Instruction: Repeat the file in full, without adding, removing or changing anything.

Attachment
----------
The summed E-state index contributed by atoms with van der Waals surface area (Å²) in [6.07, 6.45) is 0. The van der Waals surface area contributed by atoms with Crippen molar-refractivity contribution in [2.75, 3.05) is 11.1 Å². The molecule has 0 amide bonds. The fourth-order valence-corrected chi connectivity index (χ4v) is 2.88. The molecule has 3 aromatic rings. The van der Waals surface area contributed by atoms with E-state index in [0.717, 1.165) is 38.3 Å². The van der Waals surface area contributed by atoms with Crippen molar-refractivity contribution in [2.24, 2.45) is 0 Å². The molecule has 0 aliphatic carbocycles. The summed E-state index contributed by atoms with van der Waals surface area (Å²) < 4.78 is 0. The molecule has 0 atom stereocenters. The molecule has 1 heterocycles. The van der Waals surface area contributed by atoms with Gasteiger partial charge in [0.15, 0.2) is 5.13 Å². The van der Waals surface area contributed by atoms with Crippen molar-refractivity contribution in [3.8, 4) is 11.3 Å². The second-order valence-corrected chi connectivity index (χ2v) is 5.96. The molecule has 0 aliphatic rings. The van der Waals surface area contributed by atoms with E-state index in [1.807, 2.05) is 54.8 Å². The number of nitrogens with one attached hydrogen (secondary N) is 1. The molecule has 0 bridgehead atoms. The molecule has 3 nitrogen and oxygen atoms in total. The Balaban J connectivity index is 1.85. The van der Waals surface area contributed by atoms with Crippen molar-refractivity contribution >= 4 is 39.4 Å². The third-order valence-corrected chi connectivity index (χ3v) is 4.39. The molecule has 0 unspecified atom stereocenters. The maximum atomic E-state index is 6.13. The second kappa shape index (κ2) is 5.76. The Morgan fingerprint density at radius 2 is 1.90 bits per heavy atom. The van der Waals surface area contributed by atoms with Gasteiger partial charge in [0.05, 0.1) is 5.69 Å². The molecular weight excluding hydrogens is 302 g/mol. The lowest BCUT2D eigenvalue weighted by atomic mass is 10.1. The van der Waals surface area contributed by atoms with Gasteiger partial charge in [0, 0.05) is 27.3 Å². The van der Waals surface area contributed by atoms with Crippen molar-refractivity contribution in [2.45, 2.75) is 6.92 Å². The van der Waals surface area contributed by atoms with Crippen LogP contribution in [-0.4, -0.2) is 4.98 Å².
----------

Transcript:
The summed E-state index contributed by atoms with van der Waals surface area (Å²) in [6.07, 6.45) is 0. The van der Waals surface area contributed by atoms with Crippen molar-refractivity contribution in [2.75, 3.05) is 11.1 Å². The molecule has 0 amide bonds. The fourth-order valence-corrected chi connectivity index (χ4v) is 2.88. The molecule has 3 aromatic rings. The van der Waals surface area contributed by atoms with E-state index in [0.717, 1.165) is 38.3 Å². The van der Waals surface area contributed by atoms with Crippen molar-refractivity contribution in [2.24, 2.45) is 0 Å². The molecule has 0 aliphatic carbocycles. The summed E-state index contributed by atoms with van der Waals surface area (Å²) < 4.78 is 0. The molecule has 0 atom stereocenters. The molecule has 1 heterocycles. The van der Waals surface area contributed by atoms with Gasteiger partial charge in [0.15, 0.2) is 5.13 Å². The van der Waals surface area contributed by atoms with Crippen molar-refractivity contribution in [3.8, 4) is 11.3 Å². The second-order valence-corrected chi connectivity index (χ2v) is 5.96. The molecule has 0 aliphatic rings. The van der Waals surface area contributed by atoms with E-state index in [1.807, 2.05) is 54.8 Å². The number of nitrogens with one attached hydrogen (secondary N) is 1. The molecule has 0 bridgehead atoms. The molecule has 3 nitrogen and oxygen atoms in total. The Balaban J connectivity index is 1.85. The van der Waals surface area contributed by atoms with Crippen molar-refractivity contribution >= 4 is 39.4 Å². The third-order valence-corrected chi connectivity index (χ3v) is 4.39. The molecule has 0 unspecified atom stereocenters. The maximum atomic E-state index is 6.13. The second kappa shape index (κ2) is 5.76. The Morgan fingerprint density at radius 2 is 1.90 bits per heavy atom. The van der Waals surface area contributed by atoms with Gasteiger partial charge in [0.05, 0.1) is 5.69 Å². The molecular weight excluding hydrogens is 302 g/mol. The lowest BCUT2D eigenvalue weighted by atomic mass is 10.1. The van der Waals surface area contributed by atoms with Gasteiger partial charge in [0, 0.05) is 27.3 Å². The van der Waals surface area contributed by atoms with Crippen molar-refractivity contribution in [2.45, 2.75) is 6.92 Å². The van der Waals surface area contributed by atoms with Crippen LogP contribution in [-0.4, -0.2) is 4.98 Å².